The screens at Kelowna’s Paramount theatre faded to black this week, marking the end of a 67 year run.
The last films played Monday night and, for those in attendance, it was a somewhat somber occasion.
“Most people were there —especially the ones who chose the black and white film— to acknowledge a loss in the community,” said Ryan Donn, a Kelowna city councillor and longtime community arts booster.
The location, he said, is where many had their first date or first theatre experience and for them it was a “sad and nostalgic” experience, leading to reminiscing and last-minute photo-ops, for posterity sake.
While closing a chapter always strikes an emotional chord, many have moved on to raising questions about what will happen to the space next.
Doug Porozni, president of Ronmor developments, the Calgary based company that bought the theatre two years ago, said even he’s unsure of what will happen.
The company is currently in negotiations with potential occupants, he said Tuesday, and will have a clearer idea of what will happen in the space in the next few weeks.
In a previous interview, he said that the company wanted to retain as much of the building’s character as possible.
“Initially we were going to demolish it and build a mixed use project there, but we’ve realized we should keep the bones of the building the best we can, including the sign out front,” he said, of the 14,000 square foot property that’s now being referred to in Ronmor advertising as Paramount Court.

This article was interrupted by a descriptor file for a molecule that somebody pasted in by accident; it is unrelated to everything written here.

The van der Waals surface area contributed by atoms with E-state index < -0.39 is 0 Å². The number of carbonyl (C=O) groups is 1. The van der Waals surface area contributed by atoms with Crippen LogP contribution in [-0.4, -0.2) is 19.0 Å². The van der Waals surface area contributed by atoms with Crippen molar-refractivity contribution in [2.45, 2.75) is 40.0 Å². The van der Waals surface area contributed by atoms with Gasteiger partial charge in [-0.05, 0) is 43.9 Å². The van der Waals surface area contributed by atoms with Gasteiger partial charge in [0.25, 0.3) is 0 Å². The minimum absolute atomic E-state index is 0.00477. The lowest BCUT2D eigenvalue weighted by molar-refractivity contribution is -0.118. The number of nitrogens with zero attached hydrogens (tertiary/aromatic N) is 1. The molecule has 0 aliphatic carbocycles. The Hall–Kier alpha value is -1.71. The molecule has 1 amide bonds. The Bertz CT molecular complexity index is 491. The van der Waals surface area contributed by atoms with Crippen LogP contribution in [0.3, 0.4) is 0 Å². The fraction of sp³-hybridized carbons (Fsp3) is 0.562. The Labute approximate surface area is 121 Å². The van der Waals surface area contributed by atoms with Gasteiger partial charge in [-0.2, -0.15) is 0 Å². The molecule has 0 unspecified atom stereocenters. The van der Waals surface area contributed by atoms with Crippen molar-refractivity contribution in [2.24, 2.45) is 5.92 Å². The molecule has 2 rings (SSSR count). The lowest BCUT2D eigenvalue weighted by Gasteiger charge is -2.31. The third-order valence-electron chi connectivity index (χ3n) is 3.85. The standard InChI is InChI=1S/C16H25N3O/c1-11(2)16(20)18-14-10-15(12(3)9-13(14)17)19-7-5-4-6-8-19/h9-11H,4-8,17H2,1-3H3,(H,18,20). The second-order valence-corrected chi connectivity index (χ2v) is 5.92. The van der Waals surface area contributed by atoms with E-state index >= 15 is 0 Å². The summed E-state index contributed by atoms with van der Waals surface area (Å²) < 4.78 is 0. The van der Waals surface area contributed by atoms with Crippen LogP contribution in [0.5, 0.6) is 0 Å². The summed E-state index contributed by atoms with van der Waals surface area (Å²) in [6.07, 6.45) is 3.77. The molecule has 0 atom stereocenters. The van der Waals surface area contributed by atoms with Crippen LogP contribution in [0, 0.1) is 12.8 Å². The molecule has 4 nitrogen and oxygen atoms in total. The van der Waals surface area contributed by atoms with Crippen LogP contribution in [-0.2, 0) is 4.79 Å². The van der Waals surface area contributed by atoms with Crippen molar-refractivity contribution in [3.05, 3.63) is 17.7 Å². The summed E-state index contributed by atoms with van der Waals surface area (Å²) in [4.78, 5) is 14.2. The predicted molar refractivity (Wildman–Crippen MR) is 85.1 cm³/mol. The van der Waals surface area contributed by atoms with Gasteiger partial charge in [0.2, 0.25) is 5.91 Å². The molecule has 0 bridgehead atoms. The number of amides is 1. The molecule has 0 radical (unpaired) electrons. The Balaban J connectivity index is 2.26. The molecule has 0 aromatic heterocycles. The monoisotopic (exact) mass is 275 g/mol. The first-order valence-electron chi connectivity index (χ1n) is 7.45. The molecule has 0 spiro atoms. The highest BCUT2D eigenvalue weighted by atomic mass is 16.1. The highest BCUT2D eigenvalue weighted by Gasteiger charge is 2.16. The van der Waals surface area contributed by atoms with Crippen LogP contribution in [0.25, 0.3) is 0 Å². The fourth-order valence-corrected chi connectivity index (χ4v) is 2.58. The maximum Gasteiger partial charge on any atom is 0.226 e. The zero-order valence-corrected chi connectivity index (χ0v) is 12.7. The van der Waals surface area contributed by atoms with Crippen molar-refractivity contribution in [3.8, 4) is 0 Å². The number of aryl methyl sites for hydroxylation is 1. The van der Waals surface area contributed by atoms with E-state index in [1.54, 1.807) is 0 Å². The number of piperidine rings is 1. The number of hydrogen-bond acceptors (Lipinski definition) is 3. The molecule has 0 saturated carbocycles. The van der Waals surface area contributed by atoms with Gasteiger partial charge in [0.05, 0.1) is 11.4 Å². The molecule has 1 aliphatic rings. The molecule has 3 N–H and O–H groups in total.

The aesthetics, said Coun. Donn, is something he’s believes will be important to the community.
What takes up residence in the days to come, however, may be of more relevance.
“If we had been thinking about this ahead of time, could (the city) have bought it for the large community theatre we’re talking about for 2030?” he said.
“We know there is a gap in the community.”
That ship has seemingly sailed, but there is still a demand to offer something unique on the waterfront, and Donn said he hopes that whoever is making the decisions on what’s to come is listening to the community.
“I think if you step back you can see we are a culturally vibrant space,” said Donn, listing the Pianos in the Park program, the Innovation Centre and Hotel Zed as a couple examples of this community attracting unique and different concepts and seeing them succeed.
“Let’s hope something unique and trendy (happens there).”
The theatre ended its run, appropriately enough with films from 1949, the year it opened.
Filmgoers taking in the Paramount’s last movies on the weekend were charged just $3 to see Abbott and Costello’s comedy Africa Screams and Orson Welles’ thriller The Third Man. One dollar from each admission went to the support the Kids Help Phone line.